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Sunday, March 11, 2012
869 Tohoku tsunami parallels stun
Research team's efforts set precedent to add history to other quake-study disciplines
When the Great East Japan Earthquake hit Tohoku on March 11 last year, quake researcher Masanobu Shishikura grabbed a tablet computer and called up the website of the U.S. Geological Survey in Virginia to search for information.
Seeing projections of a preliminary magnitude of 8.8 and its location off Miyagi Prefecture, he immediately realized that what his team had long dreaded had finally become reality: a recurrence of the 869 Tohoku megaquake.
He also knew what was coming next — massive tsunami that would engulf coastal areas in Iwate, Miyagi and Fukushima prefectures in 30 to 60 minutes, just as the previous disaster did more than 1,100 years ago.
"I knew that the people would not be saved unless they immediately started running," Shishikura said in a recent interview with The Japan Times. "I just kept praying, wondering if people there were evacuating properly."
Shishikura, who heads a quake research team at the National Institute of Advanced Industrial Science and Technology (AIST) in Tsukuba, Ibaraki Prefecture, now regrets he was unable to save any lives despite his team's findings.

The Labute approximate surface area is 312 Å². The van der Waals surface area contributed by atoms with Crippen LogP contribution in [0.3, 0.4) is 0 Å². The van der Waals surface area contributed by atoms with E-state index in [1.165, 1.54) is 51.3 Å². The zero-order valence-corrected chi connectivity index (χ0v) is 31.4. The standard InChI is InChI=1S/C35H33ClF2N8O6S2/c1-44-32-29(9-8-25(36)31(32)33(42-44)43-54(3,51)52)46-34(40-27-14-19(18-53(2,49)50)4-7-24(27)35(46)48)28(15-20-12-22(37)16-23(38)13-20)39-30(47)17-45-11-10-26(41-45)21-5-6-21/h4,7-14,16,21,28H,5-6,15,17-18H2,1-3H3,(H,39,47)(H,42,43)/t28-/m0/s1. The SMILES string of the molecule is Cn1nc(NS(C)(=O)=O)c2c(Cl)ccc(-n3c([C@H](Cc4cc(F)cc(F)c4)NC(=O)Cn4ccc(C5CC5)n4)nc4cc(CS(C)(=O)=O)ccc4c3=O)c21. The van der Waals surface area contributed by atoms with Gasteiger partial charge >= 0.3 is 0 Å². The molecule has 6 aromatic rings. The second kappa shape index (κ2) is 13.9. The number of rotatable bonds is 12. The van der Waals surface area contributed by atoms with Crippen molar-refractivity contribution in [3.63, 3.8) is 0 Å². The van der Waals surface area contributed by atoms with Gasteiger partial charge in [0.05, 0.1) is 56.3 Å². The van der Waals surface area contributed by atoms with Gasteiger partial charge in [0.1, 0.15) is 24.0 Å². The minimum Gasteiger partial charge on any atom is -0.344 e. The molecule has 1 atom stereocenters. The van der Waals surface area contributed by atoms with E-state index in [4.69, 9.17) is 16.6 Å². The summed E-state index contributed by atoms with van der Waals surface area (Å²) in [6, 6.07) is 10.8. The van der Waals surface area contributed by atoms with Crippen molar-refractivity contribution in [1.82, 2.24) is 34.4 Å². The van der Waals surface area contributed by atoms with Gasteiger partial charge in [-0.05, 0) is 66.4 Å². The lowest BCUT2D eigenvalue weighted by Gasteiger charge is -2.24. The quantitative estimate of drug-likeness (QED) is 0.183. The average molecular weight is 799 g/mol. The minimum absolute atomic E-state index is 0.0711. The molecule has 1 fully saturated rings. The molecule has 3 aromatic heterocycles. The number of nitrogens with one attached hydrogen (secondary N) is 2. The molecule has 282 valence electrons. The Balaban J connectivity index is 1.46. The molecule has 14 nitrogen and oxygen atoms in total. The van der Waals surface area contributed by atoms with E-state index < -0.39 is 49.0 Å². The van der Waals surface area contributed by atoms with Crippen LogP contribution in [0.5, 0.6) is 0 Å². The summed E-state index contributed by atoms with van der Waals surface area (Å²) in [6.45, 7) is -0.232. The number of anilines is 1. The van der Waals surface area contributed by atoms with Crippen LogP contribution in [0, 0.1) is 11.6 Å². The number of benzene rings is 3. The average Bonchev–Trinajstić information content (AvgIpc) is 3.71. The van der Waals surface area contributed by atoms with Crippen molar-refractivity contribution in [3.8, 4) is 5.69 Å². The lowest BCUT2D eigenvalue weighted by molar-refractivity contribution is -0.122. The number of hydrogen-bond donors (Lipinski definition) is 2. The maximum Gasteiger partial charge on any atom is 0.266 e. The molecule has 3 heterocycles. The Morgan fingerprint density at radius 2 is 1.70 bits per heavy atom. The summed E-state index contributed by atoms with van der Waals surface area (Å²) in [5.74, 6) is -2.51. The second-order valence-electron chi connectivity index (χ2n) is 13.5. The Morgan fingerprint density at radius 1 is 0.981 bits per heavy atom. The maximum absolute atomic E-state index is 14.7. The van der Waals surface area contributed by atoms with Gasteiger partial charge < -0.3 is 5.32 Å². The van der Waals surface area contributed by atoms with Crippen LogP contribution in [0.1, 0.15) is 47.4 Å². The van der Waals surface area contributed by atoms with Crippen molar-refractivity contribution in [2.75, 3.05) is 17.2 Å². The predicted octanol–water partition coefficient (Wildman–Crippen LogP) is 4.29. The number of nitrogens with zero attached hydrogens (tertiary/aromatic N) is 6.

But the March 11 tsunami and his team's research have been influential in initiating a paradigm shift in Japanese seismological studies over the past year.
The disaster lent credibility to his team's research methodology, prompting others to launch interdisciplinary studies integrating seismology, geology and philology to examine the history of earthquakes over hundreds of years.
Shishikura's team took soil layer samples along the Tohoku coast and checked them against disaster accounts recorded in ancient chronicles. This helped them conclude that major temblors and tsunami repeatedly slam Tohoku over a cycle of between 500 and 1,000 years.
Shishikura had planned to visit the Fukushima Prefectural Government last March 23 to explain this danger.
Shishikura's team even drew up maps of the areas flooded by the 869 tsunami and planned to distribute copies to residents along the coast. The maps turned out to be nearly identical to the areas that were inundated on March 11.
"We could have saved some lives if the tsunami had come just a month later," he lamented.
Shishikura said his team's approach — studying both soil layers and historical accounts to extrapolate quake cycles over hundreds of years — was regarded as a "minor" technique by seismologists.
Before March 11, mainstream seismologists had mostly focused on watching and analyzing real-time data from observation equipment tracking tectonic plate and ground movements.
This led them to focus only on temblors from the past 100 years or so, because that's as far back as the available data went, Shishikura said.
But in the wake of March 11, a panel under the government's Central Disaster Management Council in June adopted a new interim report signaling a clear departure from traditional seismology.
The report recommended that the government prepare for a "worst case" earthquake and tsunami combo that could strike in a cycle extending over hundreds or even thousands of years.
"To confirm occurrence of gigantic tsunami over thousands of years, it's important to strengthen integrated research from not only seismology, but also archaeology, historical science and surveys of tsunami sediment, soil and animal fossils," the report said.